[Date Prev][Date Next]   [Thread Prev][Thread Next]   [Thread Index] [Date Index] [Author Index]

Re: [Linux-cluster] slow NFS performance on GFS2

OK, I don't know much about increasing NFS performance, but I do have
some things for you to consider that may actually help anyway:

In general we (the cluster support group at RedHat) have started
recommending that you just not even use GFS or GFS2 for use as an
exported FS from a cluster.  The reason being that if you follow
all the rules, these filesystems don't usually buy you anything.
While a GFS or GFS2 filesystem is exported, you shouldn't have any
other type of access to it, and then only from one node at a time.
We recommend that you don't even mount on more than one node at
a time.  You certainly should not NFS export it from more than one
node at a time.  You should not even export it as both NFS and CIFS
at the same time from the same node.  If memory serves correctly,
you shouldn't even use the FS for, say, a database on the same node
as the one you're exporting it from (I may be remembering that last
bit wrong, if it's important I can check, but I don't think it's
important to this discussion).

The point here is that because you can't use it from more than one
node at a time when you are exporting it, there's just no point in
using GFS or GFS2 at all.  This is not a high performance filesystem.
It was never intended to be.  It's primary advantage is that it can
be used on multiple nodes in a cluster at the same time.  If your
application (exporting it) takes that advantage away, you've lost
the main (possibly only) advantage in using it.

Steve Whitehouse actually touched on this when he asked if you had
it set up active/passive, but I didn't see where you answered that
question (I may have missed it, though).

Now, if you still want to use GFS2, there are some things that I can
help you with from the GFS side that can speed it up considerably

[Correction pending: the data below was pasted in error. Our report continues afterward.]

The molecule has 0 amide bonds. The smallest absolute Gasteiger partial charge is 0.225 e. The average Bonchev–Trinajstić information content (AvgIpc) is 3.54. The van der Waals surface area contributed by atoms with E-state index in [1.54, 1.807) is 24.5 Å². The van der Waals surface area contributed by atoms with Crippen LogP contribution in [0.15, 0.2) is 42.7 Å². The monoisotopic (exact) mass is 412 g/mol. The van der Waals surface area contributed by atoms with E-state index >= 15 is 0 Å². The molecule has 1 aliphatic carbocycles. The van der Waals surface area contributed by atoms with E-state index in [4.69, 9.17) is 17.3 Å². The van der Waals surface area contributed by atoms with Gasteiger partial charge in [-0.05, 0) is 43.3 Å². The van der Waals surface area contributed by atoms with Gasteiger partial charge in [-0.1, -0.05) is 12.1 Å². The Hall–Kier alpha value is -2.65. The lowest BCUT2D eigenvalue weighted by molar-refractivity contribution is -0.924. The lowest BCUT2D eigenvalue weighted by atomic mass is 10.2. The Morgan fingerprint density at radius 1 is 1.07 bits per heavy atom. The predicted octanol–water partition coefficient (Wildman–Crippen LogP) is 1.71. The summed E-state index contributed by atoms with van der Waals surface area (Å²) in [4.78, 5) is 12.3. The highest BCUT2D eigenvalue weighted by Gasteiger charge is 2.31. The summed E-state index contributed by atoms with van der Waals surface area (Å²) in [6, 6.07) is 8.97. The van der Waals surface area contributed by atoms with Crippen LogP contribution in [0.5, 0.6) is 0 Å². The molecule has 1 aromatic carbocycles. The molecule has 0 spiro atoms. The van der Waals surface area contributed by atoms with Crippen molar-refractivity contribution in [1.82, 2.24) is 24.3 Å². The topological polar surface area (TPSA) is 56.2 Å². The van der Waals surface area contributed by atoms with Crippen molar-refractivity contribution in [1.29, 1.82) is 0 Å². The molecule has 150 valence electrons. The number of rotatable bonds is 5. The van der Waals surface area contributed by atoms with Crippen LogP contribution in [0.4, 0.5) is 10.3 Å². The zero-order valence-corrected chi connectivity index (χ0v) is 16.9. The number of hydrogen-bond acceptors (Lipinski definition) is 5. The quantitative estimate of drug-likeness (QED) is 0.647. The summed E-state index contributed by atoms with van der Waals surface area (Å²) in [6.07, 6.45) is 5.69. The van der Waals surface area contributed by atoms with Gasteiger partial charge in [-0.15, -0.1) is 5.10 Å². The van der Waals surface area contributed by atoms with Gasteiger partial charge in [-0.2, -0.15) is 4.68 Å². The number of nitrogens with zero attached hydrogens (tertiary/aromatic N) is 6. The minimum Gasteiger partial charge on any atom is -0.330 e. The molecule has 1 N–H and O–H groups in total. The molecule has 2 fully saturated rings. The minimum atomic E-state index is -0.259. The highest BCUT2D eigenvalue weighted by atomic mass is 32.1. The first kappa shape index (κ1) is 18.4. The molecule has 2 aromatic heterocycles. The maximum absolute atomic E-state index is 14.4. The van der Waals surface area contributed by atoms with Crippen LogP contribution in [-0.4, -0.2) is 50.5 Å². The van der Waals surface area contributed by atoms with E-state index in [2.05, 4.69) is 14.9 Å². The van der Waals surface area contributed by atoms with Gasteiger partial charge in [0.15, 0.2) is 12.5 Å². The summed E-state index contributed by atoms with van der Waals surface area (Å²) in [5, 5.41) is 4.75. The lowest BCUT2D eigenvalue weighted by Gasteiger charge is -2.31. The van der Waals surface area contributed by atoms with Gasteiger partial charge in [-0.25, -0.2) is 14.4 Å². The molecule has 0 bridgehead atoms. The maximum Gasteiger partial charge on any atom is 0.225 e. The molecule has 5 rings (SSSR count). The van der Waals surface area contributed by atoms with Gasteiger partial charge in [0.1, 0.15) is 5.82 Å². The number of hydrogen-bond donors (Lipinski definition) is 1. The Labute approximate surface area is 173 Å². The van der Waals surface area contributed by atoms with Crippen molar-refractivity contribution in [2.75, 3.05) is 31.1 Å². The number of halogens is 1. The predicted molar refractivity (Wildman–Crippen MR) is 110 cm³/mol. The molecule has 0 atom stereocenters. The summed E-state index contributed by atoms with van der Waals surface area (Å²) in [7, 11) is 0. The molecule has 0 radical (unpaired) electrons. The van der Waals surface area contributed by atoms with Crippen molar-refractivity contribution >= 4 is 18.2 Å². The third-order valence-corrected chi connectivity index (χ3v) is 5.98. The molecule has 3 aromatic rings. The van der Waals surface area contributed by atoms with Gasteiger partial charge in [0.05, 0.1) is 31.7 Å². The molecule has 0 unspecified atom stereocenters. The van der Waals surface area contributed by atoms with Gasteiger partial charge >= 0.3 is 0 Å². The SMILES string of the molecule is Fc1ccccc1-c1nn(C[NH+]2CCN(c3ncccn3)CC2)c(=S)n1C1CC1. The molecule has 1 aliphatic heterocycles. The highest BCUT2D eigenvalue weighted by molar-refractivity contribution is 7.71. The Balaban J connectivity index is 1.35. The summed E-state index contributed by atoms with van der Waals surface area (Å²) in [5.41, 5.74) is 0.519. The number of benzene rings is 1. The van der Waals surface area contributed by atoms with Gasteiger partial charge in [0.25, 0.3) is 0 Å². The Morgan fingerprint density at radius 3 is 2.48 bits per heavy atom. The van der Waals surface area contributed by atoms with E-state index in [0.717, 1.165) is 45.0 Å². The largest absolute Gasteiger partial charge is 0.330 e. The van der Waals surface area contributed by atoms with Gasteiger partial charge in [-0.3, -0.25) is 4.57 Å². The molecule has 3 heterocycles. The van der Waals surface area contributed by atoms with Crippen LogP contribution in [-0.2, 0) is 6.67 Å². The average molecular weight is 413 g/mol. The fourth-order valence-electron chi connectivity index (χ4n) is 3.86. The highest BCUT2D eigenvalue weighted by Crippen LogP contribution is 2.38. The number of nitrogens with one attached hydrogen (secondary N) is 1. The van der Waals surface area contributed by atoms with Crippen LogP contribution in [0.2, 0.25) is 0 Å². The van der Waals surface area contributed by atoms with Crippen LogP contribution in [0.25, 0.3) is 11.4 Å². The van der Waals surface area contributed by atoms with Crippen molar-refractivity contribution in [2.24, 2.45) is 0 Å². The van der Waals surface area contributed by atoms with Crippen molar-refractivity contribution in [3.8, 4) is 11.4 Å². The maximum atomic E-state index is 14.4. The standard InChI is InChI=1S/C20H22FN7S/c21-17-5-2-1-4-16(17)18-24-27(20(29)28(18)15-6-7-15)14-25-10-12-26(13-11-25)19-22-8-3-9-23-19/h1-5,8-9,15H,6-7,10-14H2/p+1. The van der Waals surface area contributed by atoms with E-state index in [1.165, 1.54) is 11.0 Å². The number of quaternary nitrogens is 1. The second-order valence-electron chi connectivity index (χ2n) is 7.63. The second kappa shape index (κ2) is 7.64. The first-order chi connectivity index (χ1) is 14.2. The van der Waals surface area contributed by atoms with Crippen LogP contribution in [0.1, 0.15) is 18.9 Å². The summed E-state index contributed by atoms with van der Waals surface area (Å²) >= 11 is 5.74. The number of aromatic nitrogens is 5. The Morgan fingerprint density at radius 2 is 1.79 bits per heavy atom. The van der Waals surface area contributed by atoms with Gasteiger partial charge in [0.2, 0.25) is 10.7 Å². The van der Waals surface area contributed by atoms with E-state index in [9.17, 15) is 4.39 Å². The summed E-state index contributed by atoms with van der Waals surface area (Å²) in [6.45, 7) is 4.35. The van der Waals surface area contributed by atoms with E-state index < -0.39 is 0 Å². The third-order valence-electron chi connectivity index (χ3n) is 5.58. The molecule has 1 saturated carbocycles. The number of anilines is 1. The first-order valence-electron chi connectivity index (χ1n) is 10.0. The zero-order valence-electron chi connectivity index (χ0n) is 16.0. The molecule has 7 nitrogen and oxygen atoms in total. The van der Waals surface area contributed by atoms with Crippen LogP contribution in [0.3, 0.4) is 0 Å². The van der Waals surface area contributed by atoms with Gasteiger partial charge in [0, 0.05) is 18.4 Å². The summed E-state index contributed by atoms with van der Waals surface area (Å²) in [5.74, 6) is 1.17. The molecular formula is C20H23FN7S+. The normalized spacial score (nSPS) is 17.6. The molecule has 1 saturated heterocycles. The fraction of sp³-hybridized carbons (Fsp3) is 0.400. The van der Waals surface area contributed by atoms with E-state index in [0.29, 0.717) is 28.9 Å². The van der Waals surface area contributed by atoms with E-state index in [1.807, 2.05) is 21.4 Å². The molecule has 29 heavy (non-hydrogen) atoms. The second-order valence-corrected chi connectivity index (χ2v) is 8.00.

(depending on the kind of access going on with it), which may actually
turn out to be the cause of the problem that you're experiencing
(interaction between NFS and GFS2), but I would first recommend that
you use a different filesystem all together if your only purpose for
it is NFS exporting.

I'm sorry I don't have much advice to give for the NFS specific
stuff, though.


On Tue, Sep 24, 2013 at 02:08:01PM +0200, Olivier Desport wrote:
> Le 24/09/2013 14:03, Raymond Burkholder a e'crit :
>         One possibility is to try changing rsize and wsize at the client end. Is
>         the 10G network used for NFS the same network as the one used for the
>         iSCSI?
>         I've tried several values of rsize and wsize and it doesn't
>         change anything.  iSCSI and NFS are not on the same VLAN. I'm
>         testing with servers which are on the same chassis (NFS/GFS
>         servers are on blades and client is a KVM guest with virtio
>         network card). iSCSI and NFS use separates network in the
>         chassis but each blade has to share iSCSI (50% to 100%
>         of 10 Gbits/s) and LAN (50% to 100%).
>         iperf between server and client : 3.4 Gbits/s (435 Mbytes/s).
>     You could also try using Jumbo Frames on the network.
> I've tried but the NFS speed is the same.
> -- 
> Linux-cluster mailing list
> Linux-cluster redhat com
> https://www.redhat.com/mailman/listinfo/linux-cluster

[Date Prev][Date Next]   [Thread Prev][Thread Next]   [Thread Index] [Date Index] [Author Index]